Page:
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Well, it is 7:27 a.m. and I’m drinking cocoa and emailing myself and doing other writerly things before caffeine, so I’m not sure how wise this will be, but here goes.
I’m not self-published. Self-publishing is a complicated and shifting and very-not-homogenous model, but generally speaking, if you can find someone’s books in Barnes & Noble or WalMart, they’re published by one of the major New York publishers (at this point).
I’m published by Scholastic, whom I love. It took me quite awhile to catch their eye, but I am fine with that. Publishing is a hard business, but it does not want to eat your heart.
People ask me if I “agree” with self-publishing, which I think is a weird noun-verb pairing. Self-publishing is not a question. I cannot tell you yes or no. Nor is it something obvious and straightforward like chugging a whole bottle of maple syrup. I would tell you in a heartbeat that the latter would be ill-advised because I’ve never seen anyone that it worked out well for.
Before I was an author, I was an artist. I spent the first part of my art career promoting myself — doing all the advertising, marketing, and art-making myself. I enjoyed it and it gave me total control, but it meant I worked 60 hour weeks and spent 10% of my time making art and the rest marketing it. The second part of my career, I applied to a good gallery and got accepted. They handled the marketing and advertising and … it was glorious. I got to shift to 40 hour work weeks and spending 75% of my work time actually making art.
This is why, for now, traditional publishing is for me. I would rather spend my time writing than marketing. Yes, I must work as part of a team, and I must give up my 100% control of the way my books are put out there, but for the most part, Scholastic really gets me. It doesn’t feel like a compromise. It feels like that gallery: glorious. There is something marvelous about that very first moment that I share a manuscript with Scholastic, and I hear what the marketing and publicity team thinks of it.
Also, I really want to be in every bookstore everywhere. And right now, traditional publishing is the only way to make that happen.
Did that answer the question? Oh! Getting started. I would start by researching agents, personally. Also, I have bunches of writing business and technique posts on the blog, all tagged “how I write.”
Hm. My cocoa is all gone. Also, this girl “Maggie Stiefvater” seems to have emailed me a line to my next novel. Weird.

/rebloggable by request

Well, it is 7:27 a.m. and I’m drinking cocoa and emailing myself and doing other writerly things before caffeine, so I’m not sure how wise this will be, but here goes.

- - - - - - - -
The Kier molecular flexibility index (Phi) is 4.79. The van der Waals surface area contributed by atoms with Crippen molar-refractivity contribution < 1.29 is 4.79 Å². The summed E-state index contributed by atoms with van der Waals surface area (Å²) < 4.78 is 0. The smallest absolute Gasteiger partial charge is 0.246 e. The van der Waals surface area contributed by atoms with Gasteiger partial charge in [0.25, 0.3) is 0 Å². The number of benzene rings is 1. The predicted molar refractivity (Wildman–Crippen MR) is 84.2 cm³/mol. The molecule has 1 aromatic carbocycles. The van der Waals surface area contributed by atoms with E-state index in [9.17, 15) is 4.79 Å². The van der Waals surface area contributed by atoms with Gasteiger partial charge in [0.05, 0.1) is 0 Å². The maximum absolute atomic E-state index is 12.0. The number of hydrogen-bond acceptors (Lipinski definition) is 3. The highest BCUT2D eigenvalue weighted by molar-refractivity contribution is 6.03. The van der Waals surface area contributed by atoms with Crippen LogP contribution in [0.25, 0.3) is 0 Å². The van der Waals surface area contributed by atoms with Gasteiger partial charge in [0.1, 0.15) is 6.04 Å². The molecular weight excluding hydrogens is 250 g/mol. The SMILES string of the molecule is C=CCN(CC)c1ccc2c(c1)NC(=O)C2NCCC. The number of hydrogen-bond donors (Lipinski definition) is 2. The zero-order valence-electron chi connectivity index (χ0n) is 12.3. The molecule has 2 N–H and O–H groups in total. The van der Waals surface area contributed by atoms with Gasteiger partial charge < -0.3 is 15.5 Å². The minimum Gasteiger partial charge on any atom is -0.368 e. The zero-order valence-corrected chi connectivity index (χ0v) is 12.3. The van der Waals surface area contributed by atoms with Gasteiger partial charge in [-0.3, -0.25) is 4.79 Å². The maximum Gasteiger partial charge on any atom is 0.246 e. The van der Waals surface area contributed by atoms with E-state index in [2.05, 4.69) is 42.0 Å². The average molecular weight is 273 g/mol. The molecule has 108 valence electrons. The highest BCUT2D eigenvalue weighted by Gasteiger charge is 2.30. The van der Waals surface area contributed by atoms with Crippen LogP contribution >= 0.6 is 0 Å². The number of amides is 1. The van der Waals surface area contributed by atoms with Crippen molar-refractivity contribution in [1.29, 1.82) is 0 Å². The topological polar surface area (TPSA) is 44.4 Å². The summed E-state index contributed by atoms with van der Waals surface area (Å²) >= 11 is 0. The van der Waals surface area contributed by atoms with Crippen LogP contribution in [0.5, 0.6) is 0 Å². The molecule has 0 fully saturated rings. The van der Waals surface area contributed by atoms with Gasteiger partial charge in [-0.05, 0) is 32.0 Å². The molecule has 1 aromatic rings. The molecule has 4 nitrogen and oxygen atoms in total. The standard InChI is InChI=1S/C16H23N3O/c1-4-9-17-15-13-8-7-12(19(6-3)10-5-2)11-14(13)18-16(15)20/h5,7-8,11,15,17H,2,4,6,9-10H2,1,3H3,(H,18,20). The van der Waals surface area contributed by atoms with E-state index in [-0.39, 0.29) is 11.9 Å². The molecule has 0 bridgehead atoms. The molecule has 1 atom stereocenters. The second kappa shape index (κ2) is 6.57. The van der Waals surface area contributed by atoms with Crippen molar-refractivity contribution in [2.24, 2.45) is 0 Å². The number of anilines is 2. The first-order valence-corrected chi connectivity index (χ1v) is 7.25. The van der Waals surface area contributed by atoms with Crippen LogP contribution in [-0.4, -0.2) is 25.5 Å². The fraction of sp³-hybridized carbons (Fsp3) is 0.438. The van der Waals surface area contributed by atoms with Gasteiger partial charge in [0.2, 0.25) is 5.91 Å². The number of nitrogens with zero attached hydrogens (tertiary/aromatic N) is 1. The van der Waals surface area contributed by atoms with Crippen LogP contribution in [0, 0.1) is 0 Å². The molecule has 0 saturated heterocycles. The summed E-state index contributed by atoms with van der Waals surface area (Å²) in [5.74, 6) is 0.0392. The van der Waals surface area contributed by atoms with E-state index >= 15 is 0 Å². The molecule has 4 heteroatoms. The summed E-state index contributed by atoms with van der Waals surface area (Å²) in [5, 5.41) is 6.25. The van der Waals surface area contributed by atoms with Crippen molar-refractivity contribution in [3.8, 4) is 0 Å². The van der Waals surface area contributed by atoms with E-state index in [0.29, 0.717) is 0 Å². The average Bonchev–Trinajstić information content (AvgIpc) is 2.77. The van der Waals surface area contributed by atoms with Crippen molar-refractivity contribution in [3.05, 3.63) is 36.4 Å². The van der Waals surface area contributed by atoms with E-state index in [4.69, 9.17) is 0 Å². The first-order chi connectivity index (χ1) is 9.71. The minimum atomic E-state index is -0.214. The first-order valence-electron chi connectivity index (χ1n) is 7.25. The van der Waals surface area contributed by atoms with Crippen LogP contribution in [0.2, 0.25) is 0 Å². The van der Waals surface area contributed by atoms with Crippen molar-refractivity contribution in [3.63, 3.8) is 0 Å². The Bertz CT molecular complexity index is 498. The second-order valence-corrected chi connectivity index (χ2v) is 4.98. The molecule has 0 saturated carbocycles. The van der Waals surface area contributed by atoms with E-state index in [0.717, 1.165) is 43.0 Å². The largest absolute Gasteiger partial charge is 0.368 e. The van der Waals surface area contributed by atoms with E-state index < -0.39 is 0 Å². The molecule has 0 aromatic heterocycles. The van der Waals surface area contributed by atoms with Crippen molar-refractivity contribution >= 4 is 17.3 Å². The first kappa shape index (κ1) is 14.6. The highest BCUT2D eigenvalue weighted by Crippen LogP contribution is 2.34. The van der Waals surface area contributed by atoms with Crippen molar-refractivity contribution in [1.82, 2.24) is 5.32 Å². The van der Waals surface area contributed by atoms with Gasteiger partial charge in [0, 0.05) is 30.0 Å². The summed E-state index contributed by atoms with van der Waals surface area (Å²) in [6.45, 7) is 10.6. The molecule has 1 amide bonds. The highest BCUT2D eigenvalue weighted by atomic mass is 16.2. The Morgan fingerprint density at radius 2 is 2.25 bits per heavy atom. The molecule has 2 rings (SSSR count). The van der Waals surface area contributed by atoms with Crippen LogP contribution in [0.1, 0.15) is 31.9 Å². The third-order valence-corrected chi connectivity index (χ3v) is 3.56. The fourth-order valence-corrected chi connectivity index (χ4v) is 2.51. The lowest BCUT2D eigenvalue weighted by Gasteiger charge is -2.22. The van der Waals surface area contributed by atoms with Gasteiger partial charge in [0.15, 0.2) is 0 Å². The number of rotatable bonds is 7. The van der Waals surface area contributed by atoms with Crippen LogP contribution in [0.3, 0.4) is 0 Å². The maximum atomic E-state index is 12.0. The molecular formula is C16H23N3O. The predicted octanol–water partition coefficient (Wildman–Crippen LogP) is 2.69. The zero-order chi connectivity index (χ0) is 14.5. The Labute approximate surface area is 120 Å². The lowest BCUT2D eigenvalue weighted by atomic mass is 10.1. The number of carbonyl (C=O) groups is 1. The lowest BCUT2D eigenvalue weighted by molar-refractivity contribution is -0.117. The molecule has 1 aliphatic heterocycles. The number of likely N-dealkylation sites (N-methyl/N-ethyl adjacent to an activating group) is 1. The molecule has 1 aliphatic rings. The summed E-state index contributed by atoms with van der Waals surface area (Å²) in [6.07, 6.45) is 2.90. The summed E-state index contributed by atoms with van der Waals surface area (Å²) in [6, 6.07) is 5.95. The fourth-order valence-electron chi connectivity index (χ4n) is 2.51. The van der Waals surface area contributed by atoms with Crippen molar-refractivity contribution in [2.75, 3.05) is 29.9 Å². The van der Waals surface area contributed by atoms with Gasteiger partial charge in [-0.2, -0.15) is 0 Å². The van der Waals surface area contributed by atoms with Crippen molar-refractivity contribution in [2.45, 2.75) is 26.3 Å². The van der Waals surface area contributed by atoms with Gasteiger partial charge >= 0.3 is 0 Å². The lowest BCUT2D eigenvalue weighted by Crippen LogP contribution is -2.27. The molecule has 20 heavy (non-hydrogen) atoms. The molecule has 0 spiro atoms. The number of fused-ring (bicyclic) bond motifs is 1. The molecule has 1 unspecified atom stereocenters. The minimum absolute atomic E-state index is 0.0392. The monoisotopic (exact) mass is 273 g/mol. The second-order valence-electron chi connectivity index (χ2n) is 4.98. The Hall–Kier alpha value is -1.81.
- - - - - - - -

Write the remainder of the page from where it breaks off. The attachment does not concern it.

I’m not self-published. Self-publishing is a complicated and shifting and very-not-homogenous model, but generally speaking, if you can find someone’s books in Barnes & Noble or WalMart, they’re published by one of the major New York publishers (at this point).

I’m published by Scholastic, whom I love. It took me quite awhile to catch their eye, but I am fine with that. Publishing is a hard business, but it does not want to eat your heart.

People ask me if I “agree” with self-publishing, which I think is a weird noun-verb pairing. Self-publishing is not a question. I cannot tell you yes or no. Nor is it something obvious and straightforward like chugging a whole bottle of maple syrup. I would tell you in a heartbeat that the latter would be ill-advised because I’ve never seen anyone that it worked out well for.

Before I was an author, I was an artist. I spent the first part of my art career promoting myself — doing all the advertising, marketing, and art-making myself. I enjoyed it and it gave me total control, but it meant I worked 60 hour weeks and spent 10% of my time making art and the rest marketing it. The second part of my career, I applied to a good gallery and got accepted. They handled the marketing and advertising and … it was glorious. I got to shift to 40 hour work weeks and spending 75% of my work time actually making art.

This is why, for now, traditional publishing is for me. I would rather spend my time writing than marketing. Yes, I must work as part of a team, and I must give up my 100% control of the way my books are put out there, but for the most part, Scholastic really gets me. It doesn’t feel like a compromise. It feels like that gallery: glorious. There is something marvelous about that very first moment that I share a manuscript with Scholastic, and I hear what the marketing and publicity team thinks of it.

Also, I really want to be in every bookstore everywhere. And right now, traditional publishing is the only way to make that happen.

Did that answer the question? Oh! Getting started. I would start by researching agents, personally. Also, I have bunches of writing business and technique posts on the blog, all tagged “how I write.”

Hm. My cocoa is all gone. Also, this girl “Maggie Stiefvater” seems to have emailed me a line to my next novel. Weird.

/rebloggable by request

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    I love Maggie.
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